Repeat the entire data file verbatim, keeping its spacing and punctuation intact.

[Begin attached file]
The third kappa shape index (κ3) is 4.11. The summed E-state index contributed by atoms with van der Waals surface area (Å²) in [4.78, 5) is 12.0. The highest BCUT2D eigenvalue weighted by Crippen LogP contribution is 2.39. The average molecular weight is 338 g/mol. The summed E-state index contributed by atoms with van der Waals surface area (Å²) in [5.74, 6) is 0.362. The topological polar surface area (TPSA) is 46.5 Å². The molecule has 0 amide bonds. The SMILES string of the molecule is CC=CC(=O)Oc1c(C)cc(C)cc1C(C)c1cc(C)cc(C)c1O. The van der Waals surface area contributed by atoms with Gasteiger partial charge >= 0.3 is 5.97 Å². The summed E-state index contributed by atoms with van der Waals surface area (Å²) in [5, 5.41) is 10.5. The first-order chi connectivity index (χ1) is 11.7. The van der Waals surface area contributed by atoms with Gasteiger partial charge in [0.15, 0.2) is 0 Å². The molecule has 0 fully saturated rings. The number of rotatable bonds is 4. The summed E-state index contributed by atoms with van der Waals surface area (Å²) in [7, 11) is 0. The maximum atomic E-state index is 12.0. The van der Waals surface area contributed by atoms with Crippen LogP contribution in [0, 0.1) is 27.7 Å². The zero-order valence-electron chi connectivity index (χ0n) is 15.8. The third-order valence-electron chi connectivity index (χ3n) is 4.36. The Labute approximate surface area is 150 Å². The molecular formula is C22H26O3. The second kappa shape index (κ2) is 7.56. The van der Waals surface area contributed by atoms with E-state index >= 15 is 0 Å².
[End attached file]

The third kappa shape index (κ3) is 4.11. The summed E-state index contributed by atoms with van der Waals surface area (Å²) in [4.78, 5) is 12.0. The highest BCUT2D eigenvalue weighted by Crippen LogP contribution is 2.39. The average molecular weight is 338 g/mol. The summed E-state index contributed by atoms with van der Waals surface area (Å²) in [5.74, 6) is 0.362. The topological polar surface area (TPSA) is 46.5 Å². The molecule has 0 amide bonds. The SMILES string of the molecule is CC=CC(=O)Oc1c(C)cc(C)cc1C(C)c1cc(C)cc(C)c1O. The van der Waals surface area contributed by atoms with Gasteiger partial charge >= 0.3 is 5.97 Å². The summed E-state index contributed by atoms with van der Waals surface area (Å²) in [5, 5.41) is 10.5. The first-order chi connectivity index (χ1) is 11.7. The van der Waals surface area contributed by atoms with Gasteiger partial charge in [0.15, 0.2) is 0 Å². The molecule has 0 fully saturated rings. The number of rotatable bonds is 4. The summed E-state index contributed by atoms with van der Waals surface area (Å²) in [7, 11) is 0. The maximum atomic E-state index is 12.0. The van der Waals surface area contributed by atoms with Crippen LogP contribution in [0, 0.1) is 27.7 Å². The zero-order valence-electron chi connectivity index (χ0n) is 15.8. The third-order valence-electron chi connectivity index (χ3n) is 4.36. The Labute approximate surface area is 150 Å². The molecular formula is C22H26O3. The second kappa shape index (κ2) is 7.56. The van der Waals surface area contributed by atoms with E-state index >= 15 is 0 Å².